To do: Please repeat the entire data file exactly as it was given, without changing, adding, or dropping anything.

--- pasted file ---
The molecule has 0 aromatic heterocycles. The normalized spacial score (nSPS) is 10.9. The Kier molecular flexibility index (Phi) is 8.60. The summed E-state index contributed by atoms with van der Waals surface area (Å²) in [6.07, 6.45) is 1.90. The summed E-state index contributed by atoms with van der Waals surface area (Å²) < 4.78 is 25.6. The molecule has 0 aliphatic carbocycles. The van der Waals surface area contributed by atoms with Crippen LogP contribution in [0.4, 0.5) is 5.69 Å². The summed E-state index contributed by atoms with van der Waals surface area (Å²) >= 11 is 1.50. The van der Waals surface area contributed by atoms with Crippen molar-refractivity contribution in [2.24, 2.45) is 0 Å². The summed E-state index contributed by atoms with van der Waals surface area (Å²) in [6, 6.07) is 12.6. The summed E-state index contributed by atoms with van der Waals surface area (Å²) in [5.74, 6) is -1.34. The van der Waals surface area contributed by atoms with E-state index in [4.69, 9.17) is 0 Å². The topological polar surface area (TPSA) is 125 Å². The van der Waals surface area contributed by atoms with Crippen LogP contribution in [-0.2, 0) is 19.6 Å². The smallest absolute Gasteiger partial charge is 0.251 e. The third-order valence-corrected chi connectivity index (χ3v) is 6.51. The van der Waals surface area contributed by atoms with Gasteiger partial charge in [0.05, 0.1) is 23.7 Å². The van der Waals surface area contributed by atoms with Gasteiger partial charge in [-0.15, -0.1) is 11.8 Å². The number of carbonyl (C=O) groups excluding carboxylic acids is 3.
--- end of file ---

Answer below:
The molecule has 0 aromatic heterocycles. The normalized spacial score (nSPS) is 10.9. The Kier molecular flexibility index (Phi) is 8.60. The summed E-state index contributed by atoms with van der Waals surface area (Å²) in [6.07, 6.45) is 1.90. The summed E-state index contributed by atoms with van der Waals surface area (Å²) < 4.78 is 25.6. The molecule has 0 aliphatic carbocycles. The van der Waals surface area contributed by atoms with Crippen LogP contribution in [0.4, 0.5) is 5.69 Å². The summed E-state index contributed by atoms with van der Waals surface area (Å²) >= 11 is 1.50. The van der Waals surface area contributed by atoms with Crippen molar-refractivity contribution in [2.24, 2.45) is 0 Å². The summed E-state index contributed by atoms with van der Waals surface area (Å²) in [6, 6.07) is 12.6. The summed E-state index contributed by atoms with van der Waals surface area (Å²) in [5.74, 6) is -1.34. The van der Waals surface area contributed by atoms with E-state index in [4.69, 9.17) is 0 Å². The topological polar surface area (TPSA) is 125 Å². The van der Waals surface area contributed by atoms with Crippen LogP contribution in [-0.2, 0) is 19.6 Å². The smallest absolute Gasteiger partial charge is 0.251 e. The third-order valence-corrected chi connectivity index (χ3v) is 6.51. The van der Waals surface area contributed by atoms with Gasteiger partial charge in [0.05, 0.1) is 23.7 Å². The van der Waals surface area contributed by atoms with Gasteiger partial charge in [-0.15, -0.1) is 11.8 Å². The number of carbonyl (C=O) groups excluding carboxylic acids is 3.